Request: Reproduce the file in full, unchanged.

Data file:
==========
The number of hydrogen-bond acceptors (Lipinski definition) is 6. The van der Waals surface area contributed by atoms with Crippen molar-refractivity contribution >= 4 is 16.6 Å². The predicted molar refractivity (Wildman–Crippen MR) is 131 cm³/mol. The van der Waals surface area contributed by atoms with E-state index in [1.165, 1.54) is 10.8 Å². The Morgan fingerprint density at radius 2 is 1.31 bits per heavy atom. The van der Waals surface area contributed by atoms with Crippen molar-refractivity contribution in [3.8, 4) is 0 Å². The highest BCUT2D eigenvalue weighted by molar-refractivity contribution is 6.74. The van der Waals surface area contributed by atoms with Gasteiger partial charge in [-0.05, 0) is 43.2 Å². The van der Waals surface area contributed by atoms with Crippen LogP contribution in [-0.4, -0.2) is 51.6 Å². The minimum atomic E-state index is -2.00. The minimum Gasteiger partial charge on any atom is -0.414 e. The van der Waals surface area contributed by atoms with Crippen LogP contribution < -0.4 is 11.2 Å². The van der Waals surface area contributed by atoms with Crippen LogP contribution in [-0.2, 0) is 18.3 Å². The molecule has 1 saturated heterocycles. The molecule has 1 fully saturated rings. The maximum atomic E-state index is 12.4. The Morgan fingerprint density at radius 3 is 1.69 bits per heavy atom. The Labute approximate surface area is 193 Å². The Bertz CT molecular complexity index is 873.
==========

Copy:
The number of hydrogen-bond acceptors (Lipinski definition) is 6. The van der Waals surface area contributed by atoms with Crippen molar-refractivity contribution >= 4 is 16.6 Å². The predicted molar refractivity (Wildman–Crippen MR) is 131 cm³/mol. The van der Waals surface area contributed by atoms with E-state index in [1.165, 1.54) is 10.8 Å². The Morgan fingerprint density at radius 2 is 1.31 bits per heavy atom. The van der Waals surface area contributed by atoms with Crippen molar-refractivity contribution in [3.8, 4) is 0 Å². The highest BCUT2D eigenvalue weighted by molar-refractivity contribution is 6.74. The van der Waals surface area contributed by atoms with Gasteiger partial charge in [-0.05, 0) is 43.2 Å². The van der Waals surface area contributed by atoms with Crippen LogP contribution in [-0.4, -0.2) is 51.6 Å². The minimum atomic E-state index is -2.00. The minimum Gasteiger partial charge on any atom is -0.414 e. The van der Waals surface area contributed by atoms with Crippen LogP contribution < -0.4 is 11.2 Å². The van der Waals surface area contributed by atoms with Crippen LogP contribution in [-0.2, 0) is 18.3 Å². The molecule has 1 saturated heterocycles. The molecule has 1 fully saturated rings. The maximum atomic E-state index is 12.4. The Morgan fingerprint density at radius 3 is 1.69 bits per heavy atom. The Labute approximate surface area is 193 Å². The Bertz CT molecular complexity index is 873.